Nov 23, 2021 05:49 AM

Energy Insider: Five Chinese Citizens Kidnapped in Congo

In today’s Caixin energy news wrap: Investigation of Inner Mongolia coal industry recovers $8.2 billion; Chinese EV manufacturers eye used car market; solar wafer overproduction likely to cause price war next year.

Five Chinese citizens kidnapped in Congo

Five Chinese citizens were kidnapped in the Democratic Republic of Congo’s South-Kivu province, according to the Chinese Embassy. All of the kidnapped work for a mining company. The Chinese ambassador called for the evacuation of Chinese citizens from Ituri, South-Kivu and North-Kivu following several recent attacks on Chinese people in those provinces.

Investigation of Inner Mongolia’s coal industry recovers $8.2 billion

China’s main coal producing province Inner Mongolia recovered 52.4 billion yuan ($8.2 billion) of losses following a special inspection of the coal industry, according to outgoing Governor Liu Qifan. Started in 2020, the probe aimed to disclose corruption in coal production and delivery over the ;past two decades. More than 100 people were charged.

Chinese EV manufacturers try to jump-start used car market

Chinese electric vehicle start-ups XPeng, NIO and Weltmeister initiated a used EV trading platform of their own. In contrast to the booming new vehicle market, the size of the used EV market remains small because of fast-aging batteries, which weigh on the value of used EVs. Participation of EV makers and advanced battery swap technology may bolster demand.

New investors emerge in China’s clean energy business

The power sector is being reshaped as China shifts to cleaner energy, said Peng Peng, secretary general of China New Energy Electricity Investment and Financing Association, at a recent forum. In addition to conventional power giants, more investors are venturing into the sector. According to Peng, total power sector investment of more than 40 trillion yuan ($6.3 trillion) is needed as China is determined to generate more than 80% of its electricity from non-fossil fuel energy by 2060.

Tire producers raise prices amid surging raw materials costs

Several Chinese tire producers raised prices amid surging raw material costs just a month after nearly 70 tire manufacturers made price adjustments. Demand remained weak as vehicle sales stumbled and the logistics sector was affected by rising oil prices.

China is confident on controlling inflation

Though vegetable prices hit record high in some area and rising prices of energy and raw materials have also affected daily necessities, China’s central government remains optimistic about containing inflation. The National Development and Reform Commission, the country’s top economy planner, said prices will stay within a reasonable range with sufficient supply of daily necessities. The commission said coal and raw material prices recently eased to normal levels.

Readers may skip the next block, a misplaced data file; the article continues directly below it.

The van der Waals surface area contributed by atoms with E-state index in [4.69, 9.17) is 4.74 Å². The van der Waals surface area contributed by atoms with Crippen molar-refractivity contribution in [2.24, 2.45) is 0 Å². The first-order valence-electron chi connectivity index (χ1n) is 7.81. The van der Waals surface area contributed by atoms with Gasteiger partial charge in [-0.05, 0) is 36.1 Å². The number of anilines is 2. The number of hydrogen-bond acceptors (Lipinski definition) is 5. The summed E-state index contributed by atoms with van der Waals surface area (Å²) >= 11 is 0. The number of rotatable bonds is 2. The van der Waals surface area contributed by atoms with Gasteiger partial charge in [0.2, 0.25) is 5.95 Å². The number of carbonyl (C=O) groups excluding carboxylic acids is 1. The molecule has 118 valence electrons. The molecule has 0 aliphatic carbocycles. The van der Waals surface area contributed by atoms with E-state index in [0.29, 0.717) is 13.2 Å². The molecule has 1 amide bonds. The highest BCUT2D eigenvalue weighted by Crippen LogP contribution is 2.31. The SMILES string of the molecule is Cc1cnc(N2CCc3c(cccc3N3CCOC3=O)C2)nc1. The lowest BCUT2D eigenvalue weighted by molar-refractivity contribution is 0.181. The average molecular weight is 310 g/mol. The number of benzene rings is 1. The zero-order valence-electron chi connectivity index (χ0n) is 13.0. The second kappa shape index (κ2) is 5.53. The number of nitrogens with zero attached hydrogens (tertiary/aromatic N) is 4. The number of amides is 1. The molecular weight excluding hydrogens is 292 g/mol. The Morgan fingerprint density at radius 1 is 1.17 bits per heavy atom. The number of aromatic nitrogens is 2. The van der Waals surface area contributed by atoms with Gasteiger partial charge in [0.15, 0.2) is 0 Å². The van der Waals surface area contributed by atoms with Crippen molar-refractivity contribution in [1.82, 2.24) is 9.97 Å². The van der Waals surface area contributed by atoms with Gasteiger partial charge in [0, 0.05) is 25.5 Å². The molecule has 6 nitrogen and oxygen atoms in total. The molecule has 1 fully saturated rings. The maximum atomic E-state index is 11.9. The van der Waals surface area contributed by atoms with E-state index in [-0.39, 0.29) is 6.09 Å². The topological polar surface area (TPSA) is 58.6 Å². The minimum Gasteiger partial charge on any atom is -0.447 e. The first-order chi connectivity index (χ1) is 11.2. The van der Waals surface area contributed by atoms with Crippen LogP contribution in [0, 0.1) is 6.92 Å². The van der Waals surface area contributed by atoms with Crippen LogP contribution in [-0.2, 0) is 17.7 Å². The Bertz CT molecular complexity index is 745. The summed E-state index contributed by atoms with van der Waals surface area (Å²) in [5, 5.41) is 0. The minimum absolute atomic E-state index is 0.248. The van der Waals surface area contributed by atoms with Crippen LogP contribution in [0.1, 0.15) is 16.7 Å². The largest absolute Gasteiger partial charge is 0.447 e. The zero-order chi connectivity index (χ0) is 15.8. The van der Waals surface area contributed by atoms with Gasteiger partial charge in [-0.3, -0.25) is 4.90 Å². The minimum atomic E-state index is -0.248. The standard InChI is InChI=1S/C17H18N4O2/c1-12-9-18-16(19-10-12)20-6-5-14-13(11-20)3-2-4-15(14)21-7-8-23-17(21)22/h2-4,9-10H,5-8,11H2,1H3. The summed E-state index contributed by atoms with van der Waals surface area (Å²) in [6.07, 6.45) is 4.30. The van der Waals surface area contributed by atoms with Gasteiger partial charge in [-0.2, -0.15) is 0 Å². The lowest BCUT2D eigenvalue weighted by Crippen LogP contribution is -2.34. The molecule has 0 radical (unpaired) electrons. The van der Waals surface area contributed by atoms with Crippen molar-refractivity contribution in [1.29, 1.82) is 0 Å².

Solar wafer overproduction likely to cause price war next year

Production capacity of solar wafers is rising as photovoltaic giants Longi and Zhonghuan Semiconductor expand production and more players enter the business. Polysilicon manufacturers might cut wafer prices next year amid overproduction, according to photovoltaic industry insiders. “A price war is also likely to happen,” one person said.

Qixiang Tengda chairman to buy up to $23.5 million of shares

Che Chengju, the chairman of Zibo Qixiang Tengda Chemical Co. Ltd., promised to purchase as much as 150 million yuan ($23.5 million) of the Shandong-based rubber producer’s shares in the next few months. Che said the decision is based on his confidence in the company’s future and its stock price and is intended to protect retail investors’ interests by stabilizing the stock price. The chairman now owns 93.1 million Qixiang Tengda shares, accounting for 3.28% of its total outstanding shares.

China Energy Investment’s ethylene glycol project starts operation

A China Energy Investment ethylene glycol project with annual production capacity of 400,000 tons started operation Sunday. The project, which will later produce degradable polyglycolic acid, is part of China’s efforts to turn out high-end coal industry products.

China’s steel prices keep falling

China’s steel prices kept falling last week as steel futures prices fluctuated dramatically and demand shrank amid cold weather, data from showed. Stockpiles rose as a result.

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